Argentina is reviewing its energy efficiency strategies amid a continuing economic downturn and changing demographics, with forecasts that the upwardly mobile younger generation, although environmentally conscientious, will be consuming more energy in the coming years because of changing lifestyles and improved living conditions.

Argentina began exploring the micro-algae project in 2008. Scientists began the work with micro-algae species carrying high oil content. The micro-algae was cultivated in pools of up to 2,000 liters during the four seasons of the year, then collected in vats before being transported for processing.

Copyright 2010 United Press International, Inc. (UPI). Any reproduction, republication, redistribution and/or modification of any UPI content is expressly prohibited without UPI’s prior written consent.

Posted in Biofuels & Biomass, Energy Efficiency, Engineering, Food Consumption0 Comments

2010 Energy Prize Competition Begins

HOUSTON, March 17 (UPI) — The ConocoPhillips Co. and Pennsylvania State University say they have opened the 2010 ConocoPhillips Energy Prize competition.

Officials said the competition awards up to $300,000 in recognition of original and viable solutions that can help improve the way the United States develops and uses energy.

The competition’s three areas are new energy source development, energy efficiency improvements and innovations that fight climate change.

Officials said the competition is open to U.S. residents 18 years of age or older at the time of entry. Entrants must submit a comprehensive proposal before May 22.

An expert panel of judges will select up to five finalists to present their submissions in October. Entries will be judged on the basis of creativity, scalability, commercial viability and sustainability.

“Securing the nation’s energy future will require innovative ideas that maximize existing resources, create sustainable and diverse energy supplies, and significantly reduce greenhouse gas emissions,” said Stephen Brand, ConocoPhillips senior vice president for technology.

ConocoPhillips and Penn State awarded the 2009 prize to a team that created a hydrokinetic machine that converts the movement of water from river and ocean currents into electric energy regardless of tidal current strength.

More information is available at

Copyright 2010 United Press International, Inc. (UPI). Any reproduction, republication, redistribution and/or modification of any UPI content is expressly prohibited without UPI’s prior written consent.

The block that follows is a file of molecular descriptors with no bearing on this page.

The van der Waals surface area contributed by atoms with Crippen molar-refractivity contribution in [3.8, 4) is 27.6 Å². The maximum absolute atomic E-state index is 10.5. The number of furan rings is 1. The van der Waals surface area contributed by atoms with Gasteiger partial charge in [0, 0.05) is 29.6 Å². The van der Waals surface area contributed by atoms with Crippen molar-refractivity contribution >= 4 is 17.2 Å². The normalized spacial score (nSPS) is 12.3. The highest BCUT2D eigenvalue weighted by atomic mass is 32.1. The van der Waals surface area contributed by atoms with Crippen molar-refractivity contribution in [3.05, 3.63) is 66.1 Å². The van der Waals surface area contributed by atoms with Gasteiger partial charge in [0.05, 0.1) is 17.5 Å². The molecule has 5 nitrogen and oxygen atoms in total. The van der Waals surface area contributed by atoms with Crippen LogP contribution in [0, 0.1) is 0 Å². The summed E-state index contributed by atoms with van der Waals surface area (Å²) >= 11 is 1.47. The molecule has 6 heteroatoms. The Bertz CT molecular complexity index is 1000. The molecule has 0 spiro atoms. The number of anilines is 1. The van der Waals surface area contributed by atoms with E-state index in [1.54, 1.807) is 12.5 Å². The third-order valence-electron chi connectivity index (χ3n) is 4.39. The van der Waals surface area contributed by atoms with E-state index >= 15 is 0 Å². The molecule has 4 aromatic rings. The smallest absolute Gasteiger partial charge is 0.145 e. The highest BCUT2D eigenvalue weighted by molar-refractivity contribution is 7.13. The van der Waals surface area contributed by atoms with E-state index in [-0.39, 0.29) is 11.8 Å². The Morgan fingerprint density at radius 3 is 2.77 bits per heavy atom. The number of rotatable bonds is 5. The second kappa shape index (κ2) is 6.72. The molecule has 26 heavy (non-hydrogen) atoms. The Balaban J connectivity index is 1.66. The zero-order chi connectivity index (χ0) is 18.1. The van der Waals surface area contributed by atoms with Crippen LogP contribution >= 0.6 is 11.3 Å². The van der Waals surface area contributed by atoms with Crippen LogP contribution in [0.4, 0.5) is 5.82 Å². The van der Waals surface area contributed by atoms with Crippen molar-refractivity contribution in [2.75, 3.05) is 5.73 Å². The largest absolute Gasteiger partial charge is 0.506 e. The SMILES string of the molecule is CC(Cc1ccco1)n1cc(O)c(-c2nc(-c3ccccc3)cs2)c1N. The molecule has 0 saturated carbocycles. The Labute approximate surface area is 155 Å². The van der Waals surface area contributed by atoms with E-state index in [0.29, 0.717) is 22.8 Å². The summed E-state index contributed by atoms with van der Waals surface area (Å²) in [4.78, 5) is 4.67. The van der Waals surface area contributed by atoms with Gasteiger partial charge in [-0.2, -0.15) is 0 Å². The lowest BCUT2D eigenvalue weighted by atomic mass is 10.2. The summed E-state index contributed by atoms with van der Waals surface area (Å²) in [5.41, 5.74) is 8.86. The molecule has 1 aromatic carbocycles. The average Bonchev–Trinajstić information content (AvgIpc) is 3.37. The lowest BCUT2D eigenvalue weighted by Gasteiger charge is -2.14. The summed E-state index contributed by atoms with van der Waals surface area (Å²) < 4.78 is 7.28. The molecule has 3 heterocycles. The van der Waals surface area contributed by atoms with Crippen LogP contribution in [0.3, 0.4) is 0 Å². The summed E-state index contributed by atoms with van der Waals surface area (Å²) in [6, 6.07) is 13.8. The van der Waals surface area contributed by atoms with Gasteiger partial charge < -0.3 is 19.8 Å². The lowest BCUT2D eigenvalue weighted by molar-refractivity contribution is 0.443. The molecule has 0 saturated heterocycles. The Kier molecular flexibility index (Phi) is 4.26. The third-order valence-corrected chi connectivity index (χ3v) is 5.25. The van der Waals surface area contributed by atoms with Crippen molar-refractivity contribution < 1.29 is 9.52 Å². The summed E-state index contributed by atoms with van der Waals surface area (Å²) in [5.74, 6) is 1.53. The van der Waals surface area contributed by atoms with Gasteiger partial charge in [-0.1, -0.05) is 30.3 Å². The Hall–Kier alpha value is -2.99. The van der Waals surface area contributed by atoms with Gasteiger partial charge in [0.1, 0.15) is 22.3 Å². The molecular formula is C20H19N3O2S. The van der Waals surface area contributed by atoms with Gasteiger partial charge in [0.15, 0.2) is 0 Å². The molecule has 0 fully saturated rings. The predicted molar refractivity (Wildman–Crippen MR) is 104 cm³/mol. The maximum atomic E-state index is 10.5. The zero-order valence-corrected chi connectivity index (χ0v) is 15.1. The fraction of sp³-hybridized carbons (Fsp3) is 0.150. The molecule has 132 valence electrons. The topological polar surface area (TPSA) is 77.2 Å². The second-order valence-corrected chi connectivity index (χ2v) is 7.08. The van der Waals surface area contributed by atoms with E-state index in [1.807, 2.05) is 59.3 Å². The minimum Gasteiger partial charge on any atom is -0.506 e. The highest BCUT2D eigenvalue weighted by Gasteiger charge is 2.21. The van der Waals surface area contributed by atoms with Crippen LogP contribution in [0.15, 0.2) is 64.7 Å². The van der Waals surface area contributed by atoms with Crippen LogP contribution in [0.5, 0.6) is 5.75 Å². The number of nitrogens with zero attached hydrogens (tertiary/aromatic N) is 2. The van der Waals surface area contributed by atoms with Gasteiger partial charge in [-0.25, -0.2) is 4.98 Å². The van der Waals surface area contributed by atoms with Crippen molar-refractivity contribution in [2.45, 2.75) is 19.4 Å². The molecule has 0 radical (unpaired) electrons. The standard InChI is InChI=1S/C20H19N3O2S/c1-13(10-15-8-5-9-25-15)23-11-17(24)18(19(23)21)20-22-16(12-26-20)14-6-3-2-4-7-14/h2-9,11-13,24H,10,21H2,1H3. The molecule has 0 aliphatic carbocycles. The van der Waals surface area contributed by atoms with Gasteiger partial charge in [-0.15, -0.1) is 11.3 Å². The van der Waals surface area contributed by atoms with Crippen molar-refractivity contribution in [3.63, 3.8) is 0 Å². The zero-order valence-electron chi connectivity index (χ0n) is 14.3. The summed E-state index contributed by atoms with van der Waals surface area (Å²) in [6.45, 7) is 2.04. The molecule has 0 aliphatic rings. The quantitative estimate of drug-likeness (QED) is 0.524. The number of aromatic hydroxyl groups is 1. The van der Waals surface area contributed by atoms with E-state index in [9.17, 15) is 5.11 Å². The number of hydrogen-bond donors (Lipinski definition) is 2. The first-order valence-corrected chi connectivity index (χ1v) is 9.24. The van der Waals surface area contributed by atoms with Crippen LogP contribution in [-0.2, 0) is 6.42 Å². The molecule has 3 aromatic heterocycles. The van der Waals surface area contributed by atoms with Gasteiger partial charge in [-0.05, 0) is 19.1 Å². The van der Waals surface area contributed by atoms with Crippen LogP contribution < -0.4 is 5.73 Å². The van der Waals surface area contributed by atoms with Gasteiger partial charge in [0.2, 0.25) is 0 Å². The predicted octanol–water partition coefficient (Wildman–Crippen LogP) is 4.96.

Posted in Energy & Fuels, Energy Efficiency, Ideas, Humanities, & Education, Tidal0 Comments

Greening of the Empire State Building

NEW YORK, March 5 (UPI) — The Empire State Building’s 6,500 windows will be retrofitted as part of an energy overhaul designed to reduce the iconic skyscraper’s energy use by 38 percent.

Milwaukee’s Johnson Controls, which is overseeing the Empire State Building retrofit project, with a team of energy efficiency experts including the Clinton Climate Initiative, Jones Lang LaSalle, and Rocky Mountain Institute, announced Wednesday that California’s Serious Materials was chosen for the massive window project.

Serious Materials will reuse all the existing windows in the 102-story New York City landmark and create super-insulating glass units.

During the nine-month construction period, Serious will occupy a 5,000 sq. ft. space in the building, which will serve as the project’s processing and production area. To reduce noise, the company will install its QuietRock soundproof drywall product in its working space. The window retrofitting is expected to begin within the next 45 days.

“When we heard that retrofitting the dual-pane windows was a key component of the cost-efficient upgrade program, we went to work and came up with a solution never before attempted,” Kevin Surace, chief executive officer of Serious Materials told Contract Magazine.

“Most people throw out the glass and start anew,” Surace said. “It wasn’t cheaper to do this but it was the right thing for the planet.”

The super-insulating windows will reduce energy use and produce savings “that will payback in three years,” said Iain Campbell, vice president and general manager, Global Energy & WorkPlace Solutions, Johnson Controls, in a statement.

Surace said he’s seen a 50 percent growth trend in the last few years toward retrofitting initiatives.

“We expect to use this model with other major efficiency projects throughout the world with customers who want to save real money in their buildings,” he said.

The overall greening makeover of the Empire State Building will cost $500 million by the time it’s completed in 2013. Other measures in the eight-part project include upgrading the air, water and lighting systems as well as tenant energy management.

The project is expected to save $4.4 million per year in energy costs and save 105,000 metric tons of carbon dioxide over the next 15 years.

According to Serious Materials’ Web site, the Empire State Building will be more energy efficient than 90 percent of all office buildings and use half the energy per square foot of an average building.

“The Empire State building represents a model to others who may look to emulate what is being done at this landmark building from an energy efficiency standpoint,” Campbell said.